We can’t think of anything more frightening than performing CPR on a child or infant. It seems as though our readers feel the same way. Not only is this one of our top 5 posts of 2018, but readers spent more time reading this post than any other on this list. In this post, we covered the differences between infant, child, and adult CPR and also discussed the pediatric chain of survival.

5) Take Our Word For It: You Should Learn CPR

Plenty of Googlers were looking for reasons to learn CPR this year. Our post, 10 Reasons Why You Should Learn CPR, made it to the top of the charts!

6) Statistics Take the Cake

In case you missed the original post, here are 6 Shocking Statistics About Cardiac Arrest and AEDs, plus one extra for good measure:

  1. Each year, more than 356,000 out-of-hospital cardiac arrests (OHCA) occur in the United States.
  2. Among middle-aged adults treated for Sudden Cardiac Arrest (SCA), 50% had no symptoms before the onset of arrest.
  3. 475,000 Americans die from a cardiac arrest every year and 17.5 million people across the globe die from cardiovascular disease each year.
  4. 10,000 SCAs occur in the workplace each year.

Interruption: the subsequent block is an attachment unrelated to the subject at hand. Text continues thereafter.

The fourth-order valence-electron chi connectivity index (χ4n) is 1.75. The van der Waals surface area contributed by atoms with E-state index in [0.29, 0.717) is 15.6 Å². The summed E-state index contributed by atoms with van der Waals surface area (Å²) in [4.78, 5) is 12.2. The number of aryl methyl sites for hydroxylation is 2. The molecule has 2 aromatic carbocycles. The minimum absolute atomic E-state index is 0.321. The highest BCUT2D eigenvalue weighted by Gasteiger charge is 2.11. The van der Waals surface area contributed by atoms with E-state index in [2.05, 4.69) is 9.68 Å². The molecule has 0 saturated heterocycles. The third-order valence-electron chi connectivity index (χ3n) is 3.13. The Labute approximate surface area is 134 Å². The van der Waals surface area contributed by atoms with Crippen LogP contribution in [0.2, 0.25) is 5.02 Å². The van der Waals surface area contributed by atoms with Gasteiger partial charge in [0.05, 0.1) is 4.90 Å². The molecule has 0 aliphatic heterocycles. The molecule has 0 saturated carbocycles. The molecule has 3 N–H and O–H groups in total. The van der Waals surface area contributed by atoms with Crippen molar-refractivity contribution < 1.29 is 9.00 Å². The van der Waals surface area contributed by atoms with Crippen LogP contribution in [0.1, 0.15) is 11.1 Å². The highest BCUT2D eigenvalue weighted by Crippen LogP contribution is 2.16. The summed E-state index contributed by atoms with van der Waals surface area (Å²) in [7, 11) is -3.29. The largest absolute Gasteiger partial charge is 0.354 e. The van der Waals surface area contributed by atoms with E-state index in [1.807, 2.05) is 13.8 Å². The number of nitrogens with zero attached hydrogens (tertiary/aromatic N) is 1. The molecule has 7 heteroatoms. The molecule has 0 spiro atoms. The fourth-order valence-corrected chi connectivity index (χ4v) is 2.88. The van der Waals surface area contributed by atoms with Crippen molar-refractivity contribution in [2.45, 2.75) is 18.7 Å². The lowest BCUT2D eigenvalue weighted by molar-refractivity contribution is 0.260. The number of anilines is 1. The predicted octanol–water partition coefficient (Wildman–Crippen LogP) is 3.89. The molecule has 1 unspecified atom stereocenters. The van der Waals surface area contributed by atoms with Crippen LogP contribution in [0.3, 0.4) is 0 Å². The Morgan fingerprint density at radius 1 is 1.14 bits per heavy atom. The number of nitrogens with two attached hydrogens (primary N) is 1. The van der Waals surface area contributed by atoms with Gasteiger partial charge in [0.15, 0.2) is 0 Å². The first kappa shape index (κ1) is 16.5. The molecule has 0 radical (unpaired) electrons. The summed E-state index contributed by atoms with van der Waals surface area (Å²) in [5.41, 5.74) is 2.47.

5. 68.5% of out-of-hospital cardiac arrests occur at home.
  6. 45% of out-of-hospital cardiac arrest victims survive when bystander CPR is administered.
  7. SCA kills more Americans than lung cancer, breast cancer, and HIV/AIDS combined.

7) You’re CPR-Curious

We gave you 10 great reasons why you should learn CPR, yet plenty of you wanted more information. What Will I Learn From a CPR or First Aid Class was also a big ratings winner. Read about it all you like, but nothing takes the place of the real thing. Sign up for a CPR, AED and First Aid training course near you!

8) It’s a Trip, It’s Got a Funky Beat, and I Can Bug Out to It!

We had some fun this summer curating our very own playlist, CPR Songs: Greatest Hits to Save Lives. From the Bee Gees’ rather obvious choice, “Stayin’ Alive,” to Bey and Jay’s “Crazy in Love” to JT’s  “Rock Your Body,” and just about everything in between, we found plenty of tunes set to a heart-thumping 100 to 120 beats per minute.

9) The Chain of Survival Really is a Thing

Why is the chain of survival so important, you ask? Because knowing and understanding each link in the chain can dramatically improve the survival odds of someone experiencing sudden cardiac arrest. According to the American Heart Association the five links in the adult out-of-hospital Chain of Survival are:

  1. Recognition of cardiac arrest and activation of the emergency response system